OPBP Submissions to the Legal Resources Centre Facilitate Public Access to Court Documents

by | Mar 30, 2015

Success for OPBP and the LRC as the South African Supreme Court of Appeal delivers a resounding affirmation of the principle of open justice

The unanimous decision handed down on 30 March 2015 by the South African Supreme Court of Appeal in City of Cape Town v South African National Roads Authority Limited & others (20786/14) [2015] ZASCA 58 represents a resounding affirmation of the importance of open justice.

Oxford Pro Bono Publico (OPBP) assisted the Legal Resources Centre, South Africa, in preparation for their submission to the Supreme Court of Appeal in this ground-breaking case by undertaking comparative research on public access to court documents. OPBP’s team of graduate researchers, under the supervision of Professor Sandra Fredman, analysed and compared the legal positions regarding access to, and distribution of, court documents in eleven jurisdictions. Drawing on OPBP’s research, the Legal Resources Centre, representing numerous civil society, academic and media groups intervening as amici curiae, successfully argued that the High Court’s judgment was inconsistent with the principle of open justice.

Ponnan JA, writing on behalf of the Supreme Court of Appeal, warned that ‘[a] court attempting to transplant a rule from a foreign jurisdiction should of necessity have regard to the differing constitutional contexts between that country and this’ (paragraph 31). He accordingly rejected the High Court’s importation of the ‘implied undertaking rule’ into South African law because its restrictive approach to regulating public access to, and distribution of, court documents ‘endangers a range of overlapping and inter-related constitutional rights’ (paragraph 17) and undermines the legitimacy and effectiveness of the judiciary. In view of these rights and interests that serve as the rationale for open justice, Ponnan JA declared that ‘[t]he animating principle therefore has to be that all court records are, by default, public documents that are open to public scrutiny at all times’ (paragraph 47) and insisted that any departure from this default rule is to be considered exceptional and must be justified with reference to strong overriding interests.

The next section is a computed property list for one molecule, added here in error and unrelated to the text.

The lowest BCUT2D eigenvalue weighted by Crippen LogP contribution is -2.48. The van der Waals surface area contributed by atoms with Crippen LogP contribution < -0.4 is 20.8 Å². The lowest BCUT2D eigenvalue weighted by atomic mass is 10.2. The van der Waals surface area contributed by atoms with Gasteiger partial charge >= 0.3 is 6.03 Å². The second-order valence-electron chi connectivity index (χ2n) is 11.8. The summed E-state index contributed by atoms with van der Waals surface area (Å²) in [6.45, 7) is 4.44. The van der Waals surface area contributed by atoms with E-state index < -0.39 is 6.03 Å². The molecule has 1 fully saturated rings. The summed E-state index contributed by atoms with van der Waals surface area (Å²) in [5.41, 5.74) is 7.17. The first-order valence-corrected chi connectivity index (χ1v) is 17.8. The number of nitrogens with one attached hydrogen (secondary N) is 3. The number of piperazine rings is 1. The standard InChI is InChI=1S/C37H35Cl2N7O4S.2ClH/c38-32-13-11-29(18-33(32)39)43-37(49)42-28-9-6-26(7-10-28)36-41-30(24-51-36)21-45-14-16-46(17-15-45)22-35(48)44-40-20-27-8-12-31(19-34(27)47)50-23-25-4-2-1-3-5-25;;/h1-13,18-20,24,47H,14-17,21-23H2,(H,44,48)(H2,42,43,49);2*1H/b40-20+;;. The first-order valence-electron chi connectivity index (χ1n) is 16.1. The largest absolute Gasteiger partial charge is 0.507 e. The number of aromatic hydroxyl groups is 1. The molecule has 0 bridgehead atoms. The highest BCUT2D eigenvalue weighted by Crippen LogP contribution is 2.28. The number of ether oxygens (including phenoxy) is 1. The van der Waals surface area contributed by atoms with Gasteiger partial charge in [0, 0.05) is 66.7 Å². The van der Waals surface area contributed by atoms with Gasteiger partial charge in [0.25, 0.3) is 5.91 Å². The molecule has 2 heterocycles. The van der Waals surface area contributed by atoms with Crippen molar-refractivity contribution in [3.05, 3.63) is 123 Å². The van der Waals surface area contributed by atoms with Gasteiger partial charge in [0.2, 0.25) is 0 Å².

Further information about the Legal Resources Centre can be found here and their press release on the outcome in this case can be read here. The OPBP report can be downloaded here.

Image source: Scatter Beams.

Share this:


Submit a Comment

Related Content

International Women’s Day 2017

International Women’s Day 2017

For International Women's Day 2017, the Oxford Law Faculty asked academics and DPhil candidates: what remains to ...
OxHRH Anthology Available for Purchase

OxHRH Anthology Available for Purchase

The OxHRH is pleased to announce that print copies of its anthology, “Global Perspectives on Human Rights,” are ...
Animated Films of UN Treaty Body Rights

Animated Films of UN Treaty Body Rights

In October 2017, Wired Video began work on a project for the Office of the High Commission for Human Rights for ...